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15N natural abundance of biologically fixed N2 in soybean is controlled more by the Bradyrhizobium strain than by the variety of the host plant
- Pauferro, Natalie, Guimarães, Ana Paula, Jantalia, Claudia P., Urquiaga, Segundo, Alves, Bruno J.R., Boddey, Robert M.
- Soil biology & biochemistry 2010 v.42 no.10 pp. 1694-1700
- Glycine max, soybeans, Bradyrhizobium elkanii, Bradyrhizobium japonicum, nitrogen-fixing bacteria, symbiosis, symbionts, nitrogen, stable isotopes, strain differences, host plants, cultivars, nitrogen fixation, ammonium sulfate, shoots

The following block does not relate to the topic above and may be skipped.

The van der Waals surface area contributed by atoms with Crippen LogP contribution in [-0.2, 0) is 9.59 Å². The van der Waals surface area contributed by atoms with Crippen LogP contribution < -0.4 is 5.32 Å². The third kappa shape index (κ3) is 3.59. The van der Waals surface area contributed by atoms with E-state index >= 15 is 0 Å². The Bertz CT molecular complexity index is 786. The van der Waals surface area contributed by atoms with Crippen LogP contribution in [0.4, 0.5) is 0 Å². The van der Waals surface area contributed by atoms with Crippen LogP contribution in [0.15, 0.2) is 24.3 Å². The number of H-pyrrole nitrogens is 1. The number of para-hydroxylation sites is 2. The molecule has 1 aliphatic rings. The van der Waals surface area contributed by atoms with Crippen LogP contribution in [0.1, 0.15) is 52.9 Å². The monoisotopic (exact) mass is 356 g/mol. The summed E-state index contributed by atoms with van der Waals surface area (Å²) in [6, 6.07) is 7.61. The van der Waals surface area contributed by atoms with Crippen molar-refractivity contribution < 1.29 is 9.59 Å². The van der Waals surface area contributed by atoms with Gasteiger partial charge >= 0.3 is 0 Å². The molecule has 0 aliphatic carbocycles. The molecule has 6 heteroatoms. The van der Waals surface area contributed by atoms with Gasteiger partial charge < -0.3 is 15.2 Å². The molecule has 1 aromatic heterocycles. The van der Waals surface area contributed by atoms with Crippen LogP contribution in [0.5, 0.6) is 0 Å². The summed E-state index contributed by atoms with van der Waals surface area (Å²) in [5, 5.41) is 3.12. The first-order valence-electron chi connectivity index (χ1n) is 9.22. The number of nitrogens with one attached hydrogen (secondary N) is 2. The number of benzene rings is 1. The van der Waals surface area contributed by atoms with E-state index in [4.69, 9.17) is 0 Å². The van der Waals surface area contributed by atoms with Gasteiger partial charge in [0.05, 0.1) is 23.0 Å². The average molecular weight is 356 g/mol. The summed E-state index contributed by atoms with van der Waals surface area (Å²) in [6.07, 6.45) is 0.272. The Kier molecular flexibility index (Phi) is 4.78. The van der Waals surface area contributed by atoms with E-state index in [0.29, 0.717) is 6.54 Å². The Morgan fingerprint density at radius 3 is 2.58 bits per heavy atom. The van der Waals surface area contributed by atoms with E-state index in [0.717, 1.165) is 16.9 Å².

- The 15N natural abundance technique is one of those most easily applied ‘on farm’ to evaluate the contribution of biological N2 fixation (BNF) to legume crops. When proportional BNF inputs are high, the accuracy of this technique is highly dependent on an accurate estimate of the 15N abundance of the N derived from N2 fixation (the ‘B’ value). The objective of this study was to determine the influence of soybean variety on ‘B’ value. Plants of five soybean varieties were inoculated separately with two Bradyrhizobium strains (one Bradyrhizobium japonicum and one Bradyrhizobium elkanii) grown in pots of soil virtually free of bradyrhizobia capable of nodulating soybean. The proportion of N derived from BNF (%Ndfa) was estimated in separate pots where a small quantity of enriched 15N ammonium sulphate was added. The %Ndfa was then used with the 15N natural abundance data of the nodulated soybean and non-N2-fixing reference plants, to determine the ‘B’ value for each soybean variety/Bradyrhizobium association. The varieties nodulated by the B. japonicum strain showed significantly greater N content and %Ndfa than those nodulated by the B. elkanii strain, and in all cases the ‘B’ value of the shoot tissue (‘Bs’) was higher. The differences in ‘Bs’ values between varieties nodulated by the same Bradyrhizobium strain were insignificant, indicating that this parameter is influenced much more by the Bradyrhizobium strain than by the variety of the host plant.